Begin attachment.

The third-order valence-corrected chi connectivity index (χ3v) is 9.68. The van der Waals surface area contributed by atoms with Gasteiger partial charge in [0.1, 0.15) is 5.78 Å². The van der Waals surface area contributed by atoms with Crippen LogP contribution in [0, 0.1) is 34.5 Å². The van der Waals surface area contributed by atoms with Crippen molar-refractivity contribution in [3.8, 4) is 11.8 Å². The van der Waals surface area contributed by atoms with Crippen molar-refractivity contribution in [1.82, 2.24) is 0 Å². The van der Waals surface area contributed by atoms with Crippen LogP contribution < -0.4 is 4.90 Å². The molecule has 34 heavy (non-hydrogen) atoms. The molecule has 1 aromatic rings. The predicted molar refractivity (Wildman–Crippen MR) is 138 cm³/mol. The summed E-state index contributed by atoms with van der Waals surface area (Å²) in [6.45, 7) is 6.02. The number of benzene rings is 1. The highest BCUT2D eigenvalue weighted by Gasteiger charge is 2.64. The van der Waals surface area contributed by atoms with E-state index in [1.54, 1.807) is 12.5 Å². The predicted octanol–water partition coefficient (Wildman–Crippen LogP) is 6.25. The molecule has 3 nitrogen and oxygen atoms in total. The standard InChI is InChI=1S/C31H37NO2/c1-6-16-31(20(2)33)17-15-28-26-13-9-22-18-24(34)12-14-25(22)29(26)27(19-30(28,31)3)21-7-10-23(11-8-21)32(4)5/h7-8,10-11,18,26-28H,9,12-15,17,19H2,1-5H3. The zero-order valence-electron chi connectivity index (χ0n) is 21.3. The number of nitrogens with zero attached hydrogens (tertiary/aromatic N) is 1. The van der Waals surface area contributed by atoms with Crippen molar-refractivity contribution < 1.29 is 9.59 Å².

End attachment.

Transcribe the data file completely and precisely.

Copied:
The third-order valence-corrected chi connectivity index (χ3v) is 9.68. The van der Waals surface area contributed by atoms with Gasteiger partial charge in [0.1, 0.15) is 5.78 Å². The van der Waals surface area contributed by atoms with Crippen LogP contribution in [0, 0.1) is 34.5 Å². The van der Waals surface area contributed by atoms with Crippen molar-refractivity contribution in [3.8, 4) is 11.8 Å². The van der Waals surface area contributed by atoms with Crippen molar-refractivity contribution in [1.82, 2.24) is 0 Å². The van der Waals surface area contributed by atoms with Crippen LogP contribution < -0.4 is 4.90 Å². The molecule has 34 heavy (non-hydrogen) atoms. The molecule has 1 aromatic rings. The predicted molar refractivity (Wildman–Crippen MR) is 138 cm³/mol. The summed E-state index contributed by atoms with van der Waals surface area (Å²) in [6.45, 7) is 6.02. The number of benzene rings is 1. The highest BCUT2D eigenvalue weighted by Gasteiger charge is 2.64. The van der Waals surface area contributed by atoms with E-state index in [1.54, 1.807) is 12.5 Å². The predicted octanol–water partition coefficient (Wildman–Crippen LogP) is 6.25. The molecule has 3 nitrogen and oxygen atoms in total. The standard InChI is InChI=1S/C31H37NO2/c1-6-16-31(20(2)33)17-15-28-26-13-9-22-18-24(34)12-14-25(22)29(26)27(19-30(28,31)3)21-7-10-23(11-8-21)32(4)5/h7-8,10-11,18,26-28H,9,12-15,17,19H2,1-5H3. The zero-order valence-electron chi connectivity index (χ0n) is 21.3. The number of nitrogens with zero attached hydrogens (tertiary/aromatic N) is 1. The van der Waals surface area contributed by atoms with Crippen molar-refractivity contribution < 1.29 is 9.59 Å².